OTR Food Solution?

Topic 1691 | Page 1

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Dave D.'s Comment
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*78.98 after $10 Online Exclusive Savings* Augason Farms 30-Day Food Storage Emergency All-in-One Pail by Augason Farms | Item #: 38280 |Model #: 20095 . saw this in a "Sams" flyer that came in my e-mail and was wondering if anyone has tried something similar and what the pros and cons to using it might be in context of subject line. My first thoughts lead me to think that using this in conjunction with a microwave/ cooler/ Water heater it would provide enough in the way of meals and the only other things you may need are the water and a bunch of tupperware. maybe a lil "Smokey Joe" Weber charcoal grill for the protein. Thanx in advance for any input.

Daves not here....

Daniel B.'s Comment
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It's best to use something like this in conjunction with a microwave/ oven. Though it says it comes with a burning material that's easy to catch on fire, you probably won't have the luxury to start a fire if you must use this. If you're going to end up needing to use it, picture yourself on I80 in WY in the middle of nowhere stuck on a white, icey road during a blizzard. You definitely won't be able to depend on their fire starter.

Having said that, definitely buy a microwave oven. I have one and it cooks great. It's just like a small oven.

Also, look into buying a Slow Cooker. These work great for cooking a soup or a chili.

With those two products above and this emergency food supply you should be good to go. Both of those products are located at your nearest truck stop.

My opinion of the product, I don't think it's needed but its a good insurance to have.

What I have right now is a microwave oven and a slow cooker. I have cans of Campbell's Soup and Hormel Chili. Enough to last me for a long time. If I'm ever in an emergency situation then I have canned foods to help me survive through it. The reason I pack chili is because its loaded with calories, fills you up, has lots of protein, is delicious. Its my idea of a perfect food while im stranded in a blizzard. And who doesn't love a bowl of hot chili on a cold winter day?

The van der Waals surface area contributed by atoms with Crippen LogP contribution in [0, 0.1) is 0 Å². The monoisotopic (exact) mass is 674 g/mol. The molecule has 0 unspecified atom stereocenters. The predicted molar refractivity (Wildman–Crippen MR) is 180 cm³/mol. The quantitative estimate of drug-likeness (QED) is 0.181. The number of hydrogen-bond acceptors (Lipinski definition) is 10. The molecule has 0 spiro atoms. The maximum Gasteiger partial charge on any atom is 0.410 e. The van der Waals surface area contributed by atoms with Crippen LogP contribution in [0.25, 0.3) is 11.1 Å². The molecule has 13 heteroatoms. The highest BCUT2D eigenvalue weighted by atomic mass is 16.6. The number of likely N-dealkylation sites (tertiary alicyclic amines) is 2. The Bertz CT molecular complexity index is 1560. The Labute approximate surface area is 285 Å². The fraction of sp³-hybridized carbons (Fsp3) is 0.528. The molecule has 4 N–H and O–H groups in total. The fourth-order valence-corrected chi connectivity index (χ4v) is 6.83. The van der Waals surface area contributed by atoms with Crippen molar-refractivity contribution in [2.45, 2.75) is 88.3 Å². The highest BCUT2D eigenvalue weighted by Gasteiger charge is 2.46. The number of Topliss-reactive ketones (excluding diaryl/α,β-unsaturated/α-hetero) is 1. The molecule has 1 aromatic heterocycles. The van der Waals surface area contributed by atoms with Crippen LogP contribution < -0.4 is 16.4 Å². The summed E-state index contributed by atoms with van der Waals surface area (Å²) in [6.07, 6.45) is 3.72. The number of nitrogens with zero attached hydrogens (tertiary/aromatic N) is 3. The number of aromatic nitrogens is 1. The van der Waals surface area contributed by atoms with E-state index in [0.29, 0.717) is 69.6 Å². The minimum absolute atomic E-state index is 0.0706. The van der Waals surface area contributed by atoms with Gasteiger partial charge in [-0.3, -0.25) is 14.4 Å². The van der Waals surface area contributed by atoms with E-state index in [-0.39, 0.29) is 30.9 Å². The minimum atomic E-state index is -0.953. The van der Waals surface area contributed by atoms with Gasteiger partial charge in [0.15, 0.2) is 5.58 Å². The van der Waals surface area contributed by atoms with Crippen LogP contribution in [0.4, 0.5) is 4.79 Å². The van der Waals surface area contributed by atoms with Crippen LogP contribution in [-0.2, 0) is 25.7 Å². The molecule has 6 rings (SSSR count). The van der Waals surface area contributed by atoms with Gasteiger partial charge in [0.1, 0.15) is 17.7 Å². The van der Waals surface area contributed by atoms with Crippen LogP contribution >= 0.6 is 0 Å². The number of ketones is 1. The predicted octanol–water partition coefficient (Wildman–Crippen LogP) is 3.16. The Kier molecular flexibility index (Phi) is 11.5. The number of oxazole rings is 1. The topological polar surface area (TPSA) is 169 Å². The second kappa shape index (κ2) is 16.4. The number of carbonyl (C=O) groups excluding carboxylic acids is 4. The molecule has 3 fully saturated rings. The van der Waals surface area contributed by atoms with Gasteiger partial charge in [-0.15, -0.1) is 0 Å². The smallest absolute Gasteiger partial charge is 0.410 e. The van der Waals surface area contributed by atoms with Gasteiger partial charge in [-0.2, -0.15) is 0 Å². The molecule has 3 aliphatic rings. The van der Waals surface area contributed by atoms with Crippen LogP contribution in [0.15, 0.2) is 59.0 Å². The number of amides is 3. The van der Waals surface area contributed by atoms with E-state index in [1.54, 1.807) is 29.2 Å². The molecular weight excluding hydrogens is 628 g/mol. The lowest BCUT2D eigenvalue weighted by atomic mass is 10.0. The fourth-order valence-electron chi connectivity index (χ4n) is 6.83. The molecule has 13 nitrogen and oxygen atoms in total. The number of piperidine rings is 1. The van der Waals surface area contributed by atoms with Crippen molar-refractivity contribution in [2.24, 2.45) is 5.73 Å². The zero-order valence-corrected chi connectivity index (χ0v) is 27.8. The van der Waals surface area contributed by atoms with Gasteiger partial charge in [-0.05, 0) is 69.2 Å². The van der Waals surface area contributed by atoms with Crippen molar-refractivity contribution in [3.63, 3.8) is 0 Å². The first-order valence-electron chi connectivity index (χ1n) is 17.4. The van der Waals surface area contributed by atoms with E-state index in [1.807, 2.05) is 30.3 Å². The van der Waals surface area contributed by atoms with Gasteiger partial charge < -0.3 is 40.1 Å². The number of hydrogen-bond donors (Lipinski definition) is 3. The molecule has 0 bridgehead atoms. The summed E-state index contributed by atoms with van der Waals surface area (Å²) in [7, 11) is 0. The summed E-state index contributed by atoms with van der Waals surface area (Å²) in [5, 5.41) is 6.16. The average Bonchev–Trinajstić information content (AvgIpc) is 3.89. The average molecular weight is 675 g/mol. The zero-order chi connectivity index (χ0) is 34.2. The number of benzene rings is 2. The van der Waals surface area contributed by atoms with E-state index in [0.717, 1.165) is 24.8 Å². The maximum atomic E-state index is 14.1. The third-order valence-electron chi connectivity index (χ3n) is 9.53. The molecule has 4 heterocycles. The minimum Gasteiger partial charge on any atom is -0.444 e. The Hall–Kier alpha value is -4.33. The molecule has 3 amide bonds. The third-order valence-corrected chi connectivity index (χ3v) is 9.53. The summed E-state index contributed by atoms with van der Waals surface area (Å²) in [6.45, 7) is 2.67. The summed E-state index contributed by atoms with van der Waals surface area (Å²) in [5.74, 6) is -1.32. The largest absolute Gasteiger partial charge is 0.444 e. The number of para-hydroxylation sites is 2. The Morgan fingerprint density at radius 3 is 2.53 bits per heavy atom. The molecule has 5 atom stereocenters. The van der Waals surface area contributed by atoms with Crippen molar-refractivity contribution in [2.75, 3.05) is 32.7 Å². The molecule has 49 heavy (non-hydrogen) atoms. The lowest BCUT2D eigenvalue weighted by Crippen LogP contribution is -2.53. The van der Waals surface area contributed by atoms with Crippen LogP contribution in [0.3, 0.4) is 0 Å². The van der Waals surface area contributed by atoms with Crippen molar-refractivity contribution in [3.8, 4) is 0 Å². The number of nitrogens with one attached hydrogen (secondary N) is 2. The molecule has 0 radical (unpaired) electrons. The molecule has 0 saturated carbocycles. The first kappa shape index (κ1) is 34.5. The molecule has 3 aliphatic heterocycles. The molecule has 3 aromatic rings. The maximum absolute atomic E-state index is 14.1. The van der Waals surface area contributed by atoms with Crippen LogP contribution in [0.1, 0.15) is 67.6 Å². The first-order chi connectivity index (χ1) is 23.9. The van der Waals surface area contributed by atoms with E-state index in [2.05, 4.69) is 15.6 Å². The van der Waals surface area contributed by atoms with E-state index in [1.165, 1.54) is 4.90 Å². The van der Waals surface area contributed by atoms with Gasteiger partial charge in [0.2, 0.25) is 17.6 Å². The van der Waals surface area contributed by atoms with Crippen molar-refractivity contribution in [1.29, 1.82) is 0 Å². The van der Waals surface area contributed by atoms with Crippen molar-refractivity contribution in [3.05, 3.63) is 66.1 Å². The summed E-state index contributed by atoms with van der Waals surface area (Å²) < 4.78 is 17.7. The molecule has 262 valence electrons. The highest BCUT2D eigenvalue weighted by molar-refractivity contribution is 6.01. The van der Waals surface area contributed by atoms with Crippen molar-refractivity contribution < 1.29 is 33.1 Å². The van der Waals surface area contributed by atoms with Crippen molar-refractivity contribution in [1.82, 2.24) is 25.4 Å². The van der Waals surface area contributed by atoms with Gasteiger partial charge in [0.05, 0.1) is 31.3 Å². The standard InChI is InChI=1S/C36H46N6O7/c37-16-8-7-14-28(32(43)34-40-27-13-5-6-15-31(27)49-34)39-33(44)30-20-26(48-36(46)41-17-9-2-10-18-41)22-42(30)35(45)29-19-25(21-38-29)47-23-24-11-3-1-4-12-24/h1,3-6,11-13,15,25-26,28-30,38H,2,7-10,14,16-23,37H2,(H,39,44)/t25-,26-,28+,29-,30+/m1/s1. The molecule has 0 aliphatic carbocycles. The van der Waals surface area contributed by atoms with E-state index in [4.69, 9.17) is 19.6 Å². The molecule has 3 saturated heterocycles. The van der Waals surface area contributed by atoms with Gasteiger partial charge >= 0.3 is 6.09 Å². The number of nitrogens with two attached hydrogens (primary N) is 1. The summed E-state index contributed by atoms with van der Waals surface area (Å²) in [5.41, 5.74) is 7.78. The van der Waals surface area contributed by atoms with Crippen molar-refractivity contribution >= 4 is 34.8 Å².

It's always a good idea to pack food for those types of emergencies. There's many ways you can prepare for it and there's many different foods you can prepare for it. That product is a good idea if you can afford it. Ive read many reviews for it and its definately a good product. But as for me, I'm comfortable with my canned foods.

HOS:

Hours Of Service

HOS refers to the logbook hours of service regulations.
Tracy W.'s Comment
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What I have right now is a microwave oven and a slow cooker. I have cans of Campbell's Soup and Hormel Chili. Enough to last me for a long time. If I'm ever in an emergency situation then I have canned foods to help me survive through it. The reason I pack chili is because its loaded with calories, fills you up, has lots of protein, is delicious. Its my idea of a perfect food while im stranded in a blizzard. And who doesn't love a bowl of hot chili on a cold winter day?

I've met other truckers with a slow cooker. One of our drivers prepares a whole meal in one before he rolls in the morning, and swears the movement of the truck stirs it all day long. He has a complete meal when he stops at night ready to go, he says.

How many watts does your slow cooker use Daniel?

Also....any recommendations on a small refrigerator to use? Many I've seen draw a LOT of amps during startup.

I really want to save the cost of ice for my cooler...It can be $4 or $5 a day on hot days.

And I saw a 700 watt microwave in WalMart this morning for $50. It was pretty compact and probably would have worked quite well in my truck.

Paul H.'s Comment
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Food is one issue that's definitely been on my mind as I prepare for this new career. For both financial and health reasons, I don't want to eat truck stop food all the time. I've been a chef for the last 13 years, so I figure I should be able to come up with some good ideas for how to eat well on the road. Right now I'm thinking a microwave and a George Foreman grill or something similar will be the most important things to have. The grill will obviously be good for meat, and microwaves are great for cooking vegetables and heating canned food. The thing I'm trying to figure out is how to cook a variety of starches without a stove. Potatoes can be done in the microwave, and there are brands of rice that can be cooked in the microwave (though I doubt the quality of microwavable rice is going to be all that good). Of course I could get a rice cooker, but I want to have to wash as little as possible (the grill can just be wiped off and reheated). Since they make microwaveable mac and cheese, I would think that means other pasta should be able to be microwaved. So I'll have to do some experimenting on that.